With the enjoyment of this ever-changing bird show comes the responsibility of keeping the bird bath filled with clean water. Although the birds do not seem to have a discriminating taste as to whether their bathing and drinking water is clean or dirty. But it is important to me that they enjoy clean water. So every other day, I fill a pitcher full of clean water and walk outside to refill the bird bath. If the bird bath is not clean, I take the time to clean it before filling it with fresh water. The neighbors have probably dubbed me the crazy bird-lady.

It is important to me that my visiting, colorful guests have access to clean water. If you have a pet, you probably feel the same way. But today as I was pouring the water into the bird bath, I thought about the children and adults around the world that do not have access to clean water. What about them? Isn’t it important for them to enjoy a cool drink on a warm day? Isn’t it important for them to enjoy a bath in clean water to help wash away the dirt of poverty?image

When something is in abundance, I tend to take it for granted. Clean water is all around me; everyday, everywhere. No matter where I go, I can find clean water and a working toilet. Not so for everyone. Around the world, 748 million people lack clean water. More than twice as many, a staggering 2.5 billon, lack basic sanitation facilities, according to the WHO and UNICEF. These numbers serve as harsh reminders as to the importance and urgency for the upcoming Cause Trek to the top of Mt. Kilimanjaro to raise money and awareness for clean water in Tanzania.

One month from today, our adventure begins. My husband and I will travel to Tanzania with the our soon-to-be-new friends and Compassion International. Honestly, many fears and doubts have clouded my original excitement and giddiness about this trip. Why are we doing this? But when I take a drink of cold, clean water, I am reminded. When I enjoy the luxury of a warm, running shower and a flushing toilet, I am reminded. As I witness the birds enjoying clean water, I am definitely reminded. Clean water isn’t just for the birds; it is for everyone.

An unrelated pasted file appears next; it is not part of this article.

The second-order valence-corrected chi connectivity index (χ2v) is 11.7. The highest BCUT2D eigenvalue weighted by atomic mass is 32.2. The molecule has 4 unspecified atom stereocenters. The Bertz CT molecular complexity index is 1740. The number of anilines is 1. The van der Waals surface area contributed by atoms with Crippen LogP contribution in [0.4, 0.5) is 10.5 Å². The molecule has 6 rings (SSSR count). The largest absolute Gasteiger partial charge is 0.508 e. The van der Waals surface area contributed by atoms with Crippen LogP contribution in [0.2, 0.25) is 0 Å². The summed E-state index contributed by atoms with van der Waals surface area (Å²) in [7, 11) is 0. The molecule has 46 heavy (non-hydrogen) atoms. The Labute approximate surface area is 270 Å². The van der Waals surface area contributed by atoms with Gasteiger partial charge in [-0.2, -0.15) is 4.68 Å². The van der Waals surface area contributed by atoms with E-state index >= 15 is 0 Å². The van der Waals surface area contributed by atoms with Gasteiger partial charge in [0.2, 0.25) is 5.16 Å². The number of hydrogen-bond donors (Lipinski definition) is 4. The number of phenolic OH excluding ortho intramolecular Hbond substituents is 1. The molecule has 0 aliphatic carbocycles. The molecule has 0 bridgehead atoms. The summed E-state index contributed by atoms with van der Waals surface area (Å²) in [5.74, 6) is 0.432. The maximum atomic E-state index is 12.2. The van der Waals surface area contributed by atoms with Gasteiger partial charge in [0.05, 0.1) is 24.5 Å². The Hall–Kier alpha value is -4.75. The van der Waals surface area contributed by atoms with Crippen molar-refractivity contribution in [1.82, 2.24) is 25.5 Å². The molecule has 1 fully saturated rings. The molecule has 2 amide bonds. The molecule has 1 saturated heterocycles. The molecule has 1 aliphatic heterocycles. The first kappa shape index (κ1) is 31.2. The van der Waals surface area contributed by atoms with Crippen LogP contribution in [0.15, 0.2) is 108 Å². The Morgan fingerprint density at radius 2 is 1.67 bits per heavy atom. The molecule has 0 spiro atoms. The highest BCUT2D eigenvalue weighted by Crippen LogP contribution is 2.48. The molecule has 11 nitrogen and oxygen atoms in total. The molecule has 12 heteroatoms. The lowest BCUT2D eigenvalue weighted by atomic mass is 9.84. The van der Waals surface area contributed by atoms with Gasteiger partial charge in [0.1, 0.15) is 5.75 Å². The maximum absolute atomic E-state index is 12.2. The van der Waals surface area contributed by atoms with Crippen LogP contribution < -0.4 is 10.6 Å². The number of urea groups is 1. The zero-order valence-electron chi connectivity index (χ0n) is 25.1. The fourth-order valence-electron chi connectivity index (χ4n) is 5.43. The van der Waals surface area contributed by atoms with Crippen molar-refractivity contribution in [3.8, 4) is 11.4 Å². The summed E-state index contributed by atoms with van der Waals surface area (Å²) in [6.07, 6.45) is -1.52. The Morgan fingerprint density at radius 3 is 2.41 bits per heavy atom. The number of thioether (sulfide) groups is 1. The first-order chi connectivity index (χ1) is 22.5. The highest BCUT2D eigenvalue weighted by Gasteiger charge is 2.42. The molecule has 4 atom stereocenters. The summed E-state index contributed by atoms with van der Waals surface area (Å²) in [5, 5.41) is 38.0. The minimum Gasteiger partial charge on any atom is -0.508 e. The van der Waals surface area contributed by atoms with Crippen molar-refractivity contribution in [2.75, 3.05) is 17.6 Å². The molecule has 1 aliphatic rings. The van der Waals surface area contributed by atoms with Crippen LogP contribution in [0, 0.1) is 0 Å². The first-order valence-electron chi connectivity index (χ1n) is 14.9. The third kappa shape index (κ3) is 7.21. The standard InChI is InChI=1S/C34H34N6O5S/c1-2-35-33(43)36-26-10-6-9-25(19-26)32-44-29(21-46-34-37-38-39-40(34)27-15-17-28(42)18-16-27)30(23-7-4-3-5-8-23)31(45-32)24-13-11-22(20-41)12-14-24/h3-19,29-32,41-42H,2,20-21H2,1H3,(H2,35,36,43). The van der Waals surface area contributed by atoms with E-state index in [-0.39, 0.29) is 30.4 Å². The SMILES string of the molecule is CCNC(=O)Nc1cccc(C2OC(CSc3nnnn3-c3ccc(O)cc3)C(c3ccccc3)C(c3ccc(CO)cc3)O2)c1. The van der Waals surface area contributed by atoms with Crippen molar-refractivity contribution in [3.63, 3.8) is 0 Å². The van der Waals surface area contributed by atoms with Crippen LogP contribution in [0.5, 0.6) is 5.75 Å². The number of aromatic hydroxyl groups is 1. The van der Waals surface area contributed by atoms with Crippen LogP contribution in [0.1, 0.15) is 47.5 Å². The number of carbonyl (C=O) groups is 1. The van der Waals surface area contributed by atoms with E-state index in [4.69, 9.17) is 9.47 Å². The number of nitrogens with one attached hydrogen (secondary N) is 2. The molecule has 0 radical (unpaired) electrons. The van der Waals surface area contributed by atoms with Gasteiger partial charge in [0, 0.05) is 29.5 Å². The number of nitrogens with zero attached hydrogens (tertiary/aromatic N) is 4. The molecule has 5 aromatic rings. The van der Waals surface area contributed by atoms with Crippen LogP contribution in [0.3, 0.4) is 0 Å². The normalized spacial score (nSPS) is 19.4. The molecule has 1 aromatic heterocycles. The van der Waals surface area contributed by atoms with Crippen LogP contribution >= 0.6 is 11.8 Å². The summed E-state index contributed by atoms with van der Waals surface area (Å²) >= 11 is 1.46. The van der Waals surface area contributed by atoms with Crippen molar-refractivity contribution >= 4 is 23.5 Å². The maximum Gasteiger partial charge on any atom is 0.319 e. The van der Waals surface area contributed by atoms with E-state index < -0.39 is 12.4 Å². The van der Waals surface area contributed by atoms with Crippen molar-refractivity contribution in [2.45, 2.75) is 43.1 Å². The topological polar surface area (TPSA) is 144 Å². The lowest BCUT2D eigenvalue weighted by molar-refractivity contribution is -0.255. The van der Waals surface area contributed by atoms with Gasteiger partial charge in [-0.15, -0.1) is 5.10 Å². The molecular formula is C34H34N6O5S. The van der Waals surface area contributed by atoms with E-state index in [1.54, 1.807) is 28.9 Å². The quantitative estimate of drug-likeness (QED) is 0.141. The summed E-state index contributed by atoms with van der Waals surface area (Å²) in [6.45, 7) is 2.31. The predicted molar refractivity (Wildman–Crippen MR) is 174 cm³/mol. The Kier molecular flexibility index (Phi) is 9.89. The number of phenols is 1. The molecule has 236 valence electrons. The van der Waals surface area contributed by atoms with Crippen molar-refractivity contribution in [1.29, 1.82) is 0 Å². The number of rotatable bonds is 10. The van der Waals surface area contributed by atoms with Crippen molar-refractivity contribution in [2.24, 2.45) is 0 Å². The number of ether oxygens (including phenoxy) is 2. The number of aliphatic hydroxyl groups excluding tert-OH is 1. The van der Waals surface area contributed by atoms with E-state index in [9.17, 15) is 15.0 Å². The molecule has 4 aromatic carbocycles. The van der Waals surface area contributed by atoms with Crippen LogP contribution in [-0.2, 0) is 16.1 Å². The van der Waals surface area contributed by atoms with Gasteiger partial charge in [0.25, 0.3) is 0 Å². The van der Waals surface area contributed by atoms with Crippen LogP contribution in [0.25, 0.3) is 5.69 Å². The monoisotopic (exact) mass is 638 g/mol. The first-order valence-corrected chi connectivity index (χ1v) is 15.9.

If you want to join in the cause for clean water in Tanzania, please click here

Thanks!

Let’s Walk Worthy!

 

The Box

IMG_0562

She balanced the box steadily with great confidence. Obviously, she had done this before.  It had just rained, but her footing was sure and determined. It was not the man’s job to carry the box;  this was her role and she was the pro. The women transport their water containers and baskets with graceful harmony daily; they are my heroes.

We were walking through a rural area to visit a home in Tanzania with Compassion International.  Compassion practices hospitality. They donate a box of goodies to each home visited. The box contains bags of rice and beans; cooking oil and other staples.

It was a privilege to be welcomed into the modest home. There were no hesitations at the differences in our skin colors or our confusing languages. Nope. Just excited to get to know one another and become friends through the help of translators. There was time for questioning and answering. There was time for laughing, crying and praying – together. God is always the closest at these most precious times.

At the end of our visiting time, we presented the box. Their sincere gratitude and appreciation was humbling. Asante sana (thank you very much in Swahili)

After hugs and good byes, our group traveled back to the buses. I walked with a Pastor who had accompanied us. I chattered about the box and how it was such a blessing to the family. Pastor Joseph wisely responded that it really wasn’t about what was in the box; it was the love behind the box. The box was a reminder to the family (usually a mother and several young children) that they were loved. The box spoke loudly of love and acceptance. It was given without any expectations; the box was a love gift.

Love. Everything in life always circles back to love.  Love circles from the manger to the cross to the empty tomb.  Love circles from the valleys of my darkest sins to the mountaintops full of His forgiveness and grace.

My box experience took place in March 2014. At the end of May, I will return to Tanzania. I am looking forward to two very special home visits; those of my Compassion children. When the boxes are presented, I will joyfully look beyond the rice and beans to see the brilliance of God’s love behind the box. Asante sana

Let’s Walk Worthy!